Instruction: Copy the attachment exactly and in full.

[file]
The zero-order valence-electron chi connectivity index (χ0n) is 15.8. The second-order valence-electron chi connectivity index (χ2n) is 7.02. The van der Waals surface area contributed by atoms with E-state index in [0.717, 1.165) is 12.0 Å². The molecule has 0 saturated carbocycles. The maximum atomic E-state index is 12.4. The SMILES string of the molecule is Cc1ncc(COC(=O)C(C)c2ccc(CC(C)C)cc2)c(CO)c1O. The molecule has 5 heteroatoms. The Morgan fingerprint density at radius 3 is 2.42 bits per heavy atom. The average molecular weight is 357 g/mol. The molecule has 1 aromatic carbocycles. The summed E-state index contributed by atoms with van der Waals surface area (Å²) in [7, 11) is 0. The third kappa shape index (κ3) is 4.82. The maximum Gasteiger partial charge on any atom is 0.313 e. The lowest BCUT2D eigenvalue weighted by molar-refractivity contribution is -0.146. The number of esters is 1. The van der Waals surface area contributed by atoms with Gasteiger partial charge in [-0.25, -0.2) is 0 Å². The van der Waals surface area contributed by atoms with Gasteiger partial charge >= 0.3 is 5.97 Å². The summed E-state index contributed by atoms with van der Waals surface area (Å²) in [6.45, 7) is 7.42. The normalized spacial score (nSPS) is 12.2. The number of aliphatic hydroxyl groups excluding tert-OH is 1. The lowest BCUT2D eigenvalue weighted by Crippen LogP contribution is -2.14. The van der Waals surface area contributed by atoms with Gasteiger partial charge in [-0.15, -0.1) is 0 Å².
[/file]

The zero-order valence-electron chi connectivity index (χ0n) is 15.8. The second-order valence-electron chi connectivity index (χ2n) is 7.02. The van der Waals surface area contributed by atoms with E-state index in [0.717, 1.165) is 12.0 Å². The molecule has 0 saturated carbocycles. The maximum atomic E-state index is 12.4. The SMILES string of the molecule is Cc1ncc(COC(=O)C(C)c2ccc(CC(C)C)cc2)c(CO)c1O. The molecule has 5 heteroatoms. The Morgan fingerprint density at radius 3 is 2.42 bits per heavy atom. The average molecular weight is 357 g/mol. The molecule has 1 aromatic carbocycles. The summed E-state index contributed by atoms with van der Waals surface area (Å²) in [7, 11) is 0. The third kappa shape index (κ3) is 4.82. The maximum Gasteiger partial charge on any atom is 0.313 e. The lowest BCUT2D eigenvalue weighted by molar-refractivity contribution is -0.146. The number of esters is 1. The van der Waals surface area contributed by atoms with Gasteiger partial charge in [-0.25, -0.2) is 0 Å². The van der Waals surface area contributed by atoms with Gasteiger partial charge >= 0.3 is 5.97 Å². The summed E-state index contributed by atoms with van der Waals surface area (Å²) in [6.45, 7) is 7.42. The normalized spacial score (nSPS) is 12.2. The number of aliphatic hydroxyl groups excluding tert-OH is 1. The lowest BCUT2D eigenvalue weighted by Crippen LogP contribution is -2.14. The van der Waals surface area contributed by atoms with Gasteiger partial charge in [-0.15, -0.1) is 0 Å².